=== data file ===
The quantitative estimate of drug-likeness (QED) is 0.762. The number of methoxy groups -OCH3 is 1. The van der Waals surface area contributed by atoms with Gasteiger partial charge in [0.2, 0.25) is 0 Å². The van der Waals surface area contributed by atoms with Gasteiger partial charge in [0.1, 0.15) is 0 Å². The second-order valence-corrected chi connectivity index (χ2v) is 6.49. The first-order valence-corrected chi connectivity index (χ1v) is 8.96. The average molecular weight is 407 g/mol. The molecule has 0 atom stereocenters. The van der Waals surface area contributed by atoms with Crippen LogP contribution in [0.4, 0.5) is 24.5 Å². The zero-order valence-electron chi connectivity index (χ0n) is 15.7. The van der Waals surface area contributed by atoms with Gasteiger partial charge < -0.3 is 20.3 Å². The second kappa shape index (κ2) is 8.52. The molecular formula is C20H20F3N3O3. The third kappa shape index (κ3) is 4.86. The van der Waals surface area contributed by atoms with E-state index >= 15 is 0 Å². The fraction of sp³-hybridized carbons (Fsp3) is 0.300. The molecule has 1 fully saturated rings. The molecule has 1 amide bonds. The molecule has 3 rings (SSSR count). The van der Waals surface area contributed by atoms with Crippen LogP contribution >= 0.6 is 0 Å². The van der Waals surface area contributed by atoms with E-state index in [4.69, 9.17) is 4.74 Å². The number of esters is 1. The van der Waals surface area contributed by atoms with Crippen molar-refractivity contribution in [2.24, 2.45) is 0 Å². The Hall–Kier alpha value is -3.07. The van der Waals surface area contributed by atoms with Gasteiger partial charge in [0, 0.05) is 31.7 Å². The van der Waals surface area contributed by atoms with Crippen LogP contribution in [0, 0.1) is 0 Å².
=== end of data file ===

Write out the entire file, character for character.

The quantitative estimate of drug-likeness (QED) is 0.762. The number of methoxy groups -OCH3 is 1. The van der Waals surface area contributed by atoms with Gasteiger partial charge in [0.2, 0.25) is 0 Å². The van der Waals surface area contributed by atoms with Gasteiger partial charge in [0.1, 0.15) is 0 Å². The second-order valence-corrected chi connectivity index (χ2v) is 6.49. The first-order valence-corrected chi connectivity index (χ1v) is 8.96. The average molecular weight is 407 g/mol. The molecule has 0 atom stereocenters. The van der Waals surface area contributed by atoms with Crippen LogP contribution in [0.4, 0.5) is 24.5 Å². The zero-order valence-electron chi connectivity index (χ0n) is 15.7. The van der Waals surface area contributed by atoms with Gasteiger partial charge < -0.3 is 20.3 Å². The second kappa shape index (κ2) is 8.52. The molecular formula is C20H20F3N3O3. The third kappa shape index (κ3) is 4.86. The van der Waals surface area contributed by atoms with E-state index >= 15 is 0 Å². The fraction of sp³-hybridized carbons (Fsp3) is 0.300. The molecule has 1 fully saturated rings. The molecule has 1 amide bonds. The molecule has 3 rings (SSSR count). The van der Waals surface area contributed by atoms with Crippen LogP contribution >= 0.6 is 0 Å². The van der Waals surface area contributed by atoms with E-state index in [4.69, 9.17) is 4.74 Å². The number of esters is 1. The van der Waals surface area contributed by atoms with Crippen molar-refractivity contribution in [2.24, 2.45) is 0 Å². The Hall–Kier alpha value is -3.07. The van der Waals surface area contributed by atoms with Gasteiger partial charge in [0, 0.05) is 31.7 Å². The van der Waals surface area contributed by atoms with Crippen LogP contribution in [0, 0.1) is 0 Å².